Piedmontese Charoset

The Northern region of Italy, the Piedmont, is surrounded on three sides by the Alps. This region is dotted with nut trees, especially chestnuts. This recipe is rich with chestnuts and other nuts and brings to mind “chestnuts roasting on an open fire.”

History:
The main Jewish settlements in Piedmont began in the 15th century and consisted of Jews who escaped persecution in Eastern France. These Jews escaped a few decades after the Spanish persecutions, when in 1492 the Catholic King and Queen of Spain Ferdinand and Isabella forced all Jewish and Arab subjects to convert, flee or die on the stake.

Many Jewish families were forced to leave their homes between 1941 and 1943, and lived in the country or in the mountains until the Liberation of the North of Italy in late April 1945. They were concealed by Italian families or by groups of partisans who took the life-threatening risk of hiding Jews.

Despite this, all the Piedmontese Jewish Communities lost a very high number of members in the Nazi-fascist persecutions and deportations. Some of the smaller communities never recovered and closed their Synagogues after the War. This recipe is our attempt to honor their spirit.

Makes approximately 2 1/2 cups

Ingredients

  • 1½ cups cooked chestnuts
  • ⅔ cup blanched almonds
  • 2 hard boiled egg yolks
  • zest of 1 orange
  • juice of 1 orange
  • ⅓ cup sugar
  • ¾ cup sweet red Kosher wine, such as Manischewitz

Instructions

  1. Grind the almonds fine in the food processor, then add the rest of the ingredients and blend to a paste.

9 Comments

Karen Franklin

May I ask for what the paste was used? Was it used to stuff pastries, for example? Or, is it a side dish?

Reply
Amy Mintzer

Charoset is a ritual component of the Passover Seder. It’s commonly understood to represent the mortar used by our ancestors when they were slaves in Egypt (and working construction). The most familiar charoset is a mixture of apples, walnuts, and wine, either coarsely chopped or ground to a paste.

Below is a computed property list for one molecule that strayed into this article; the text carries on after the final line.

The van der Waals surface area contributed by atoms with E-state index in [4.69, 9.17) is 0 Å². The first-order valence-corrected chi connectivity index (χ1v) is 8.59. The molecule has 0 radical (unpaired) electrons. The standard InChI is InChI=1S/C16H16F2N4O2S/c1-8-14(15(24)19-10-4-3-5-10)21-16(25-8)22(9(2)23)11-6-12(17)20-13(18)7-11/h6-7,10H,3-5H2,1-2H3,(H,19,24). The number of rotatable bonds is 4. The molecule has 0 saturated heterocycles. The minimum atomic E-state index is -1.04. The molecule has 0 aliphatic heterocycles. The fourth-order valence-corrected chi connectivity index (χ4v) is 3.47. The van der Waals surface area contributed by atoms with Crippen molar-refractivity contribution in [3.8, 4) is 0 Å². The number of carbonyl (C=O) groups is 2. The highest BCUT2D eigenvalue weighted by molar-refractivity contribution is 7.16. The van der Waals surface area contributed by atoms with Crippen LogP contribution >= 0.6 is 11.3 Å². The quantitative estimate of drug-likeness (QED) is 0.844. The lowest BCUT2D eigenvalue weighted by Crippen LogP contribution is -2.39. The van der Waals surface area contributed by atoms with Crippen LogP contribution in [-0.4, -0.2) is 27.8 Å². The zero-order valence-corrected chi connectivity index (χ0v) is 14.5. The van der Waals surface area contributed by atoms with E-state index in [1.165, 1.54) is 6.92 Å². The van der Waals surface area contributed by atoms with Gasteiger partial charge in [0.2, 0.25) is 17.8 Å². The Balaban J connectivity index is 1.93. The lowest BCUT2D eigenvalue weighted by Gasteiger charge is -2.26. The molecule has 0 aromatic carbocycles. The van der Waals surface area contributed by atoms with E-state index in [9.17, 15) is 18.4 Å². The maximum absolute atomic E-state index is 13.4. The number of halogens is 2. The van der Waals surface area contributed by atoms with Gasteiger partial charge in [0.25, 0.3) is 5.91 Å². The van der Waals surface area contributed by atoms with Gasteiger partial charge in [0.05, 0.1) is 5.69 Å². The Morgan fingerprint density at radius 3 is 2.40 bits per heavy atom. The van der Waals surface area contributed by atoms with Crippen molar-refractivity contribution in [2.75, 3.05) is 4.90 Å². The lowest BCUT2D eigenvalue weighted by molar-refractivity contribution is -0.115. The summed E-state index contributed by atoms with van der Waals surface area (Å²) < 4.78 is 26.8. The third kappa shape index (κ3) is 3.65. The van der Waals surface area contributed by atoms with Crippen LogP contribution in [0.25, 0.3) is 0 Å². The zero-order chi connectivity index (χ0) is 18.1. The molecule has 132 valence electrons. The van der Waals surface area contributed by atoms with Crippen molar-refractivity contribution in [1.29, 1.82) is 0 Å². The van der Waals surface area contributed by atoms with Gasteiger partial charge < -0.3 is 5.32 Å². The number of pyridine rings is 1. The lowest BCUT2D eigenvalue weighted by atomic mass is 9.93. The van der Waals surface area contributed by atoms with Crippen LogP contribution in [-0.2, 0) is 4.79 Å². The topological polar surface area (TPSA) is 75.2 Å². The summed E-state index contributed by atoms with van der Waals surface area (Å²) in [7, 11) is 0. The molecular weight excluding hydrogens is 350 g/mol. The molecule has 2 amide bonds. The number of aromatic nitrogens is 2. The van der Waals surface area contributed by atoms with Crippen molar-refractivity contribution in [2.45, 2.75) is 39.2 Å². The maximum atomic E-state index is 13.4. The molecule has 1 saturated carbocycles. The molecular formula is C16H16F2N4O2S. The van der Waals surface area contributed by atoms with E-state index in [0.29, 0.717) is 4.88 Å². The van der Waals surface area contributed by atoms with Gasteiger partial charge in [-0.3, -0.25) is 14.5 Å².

Reply
Cassidy Moon

The paste represents the mortar used in the building of pyramids when the Jews were slaves in Egypt.

Reply
Claire’

Haroset is one of the ritual foods eaten at the Seder. It is symbolic of the mortar used by the slaves in Egypt to build (actually not the pyramids but whatever they had to build.) In the US most recipes call for apples and nuts but not chestnuts.

Reply
Shari Cantor

Charleston is eaten during the Seder, which is the ritual meal consumed on the first two nights of Passover outside of Israelmand on the first night of Israel. Pasties are not consumed during Passover. It’s eaten with matzah.

Reply
Patricia

During the Passover meal, Charoseth is used as a symbol of the cruel labor by the Egyptians of the Jews in bondage. Charoseth represents the mortar for Pharaoh’s storehouses. “The labor seems sweet, knowing our redemption draws near.”

“In the midst of our trials, the redeemed have His Promise” in both the Old and New Testaments.

Reply

Leave a Reply

Your email address will not be published. Required fields are marked *